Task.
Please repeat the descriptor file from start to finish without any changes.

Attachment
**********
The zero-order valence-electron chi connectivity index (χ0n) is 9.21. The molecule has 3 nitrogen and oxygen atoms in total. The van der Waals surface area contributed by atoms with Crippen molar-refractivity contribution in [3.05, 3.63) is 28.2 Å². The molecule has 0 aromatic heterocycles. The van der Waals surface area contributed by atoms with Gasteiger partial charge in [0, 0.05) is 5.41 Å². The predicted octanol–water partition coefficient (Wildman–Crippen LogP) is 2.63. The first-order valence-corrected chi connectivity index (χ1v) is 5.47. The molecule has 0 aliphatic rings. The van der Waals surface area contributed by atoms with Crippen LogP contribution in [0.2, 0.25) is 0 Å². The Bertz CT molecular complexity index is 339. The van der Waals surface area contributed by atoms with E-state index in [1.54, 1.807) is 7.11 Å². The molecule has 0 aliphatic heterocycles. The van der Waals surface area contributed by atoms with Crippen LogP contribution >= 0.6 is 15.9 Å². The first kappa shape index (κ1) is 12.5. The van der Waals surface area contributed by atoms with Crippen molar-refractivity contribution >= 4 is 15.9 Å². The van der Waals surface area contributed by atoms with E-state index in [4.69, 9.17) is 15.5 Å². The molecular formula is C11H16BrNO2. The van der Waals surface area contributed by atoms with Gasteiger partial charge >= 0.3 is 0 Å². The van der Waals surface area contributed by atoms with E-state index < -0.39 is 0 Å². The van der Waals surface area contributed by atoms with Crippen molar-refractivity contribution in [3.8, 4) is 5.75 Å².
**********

The zero-order valence-electron chi connectivity index (χ0n) is 9.21. The molecule has 3 nitrogen and oxygen atoms in total. The van der Waals surface area contributed by atoms with Crippen molar-refractivity contribution in [3.05, 3.63) is 28.2 Å². The molecule has 0 aromatic heterocycles. The van der Waals surface area contributed by atoms with Gasteiger partial charge in [0, 0.05) is 5.41 Å². The predicted octanol–water partition coefficient (Wildman–Crippen LogP) is 2.63. The first-order valence-corrected chi connectivity index (χ1v) is 5.47. The molecule has 0 aliphatic rings. The van der Waals surface area contributed by atoms with Crippen LogP contribution in [0.2, 0.25) is 0 Å². The Bertz CT molecular complexity index is 339. The van der Waals surface area contributed by atoms with E-state index in [1.54, 1.807) is 7.11 Å². The molecule has 0 aliphatic heterocycles. The van der Waals surface area contributed by atoms with Crippen LogP contribution >= 0.6 is 15.9 Å². The first kappa shape index (κ1) is 12.5. The van der Waals surface area contributed by atoms with Crippen molar-refractivity contribution >= 4 is 15.9 Å². The van der Waals surface area contributed by atoms with E-state index in [4.69, 9.17) is 15.5 Å². The molecular formula is C11H16BrNO2. The van der Waals surface area contributed by atoms with Gasteiger partial charge >= 0.3 is 0 Å². The van der Waals surface area contributed by atoms with E-state index < -0.39 is 0 Å². The van der Waals surface area contributed by atoms with Crippen molar-refractivity contribution in [3.8, 4) is 5.75 Å².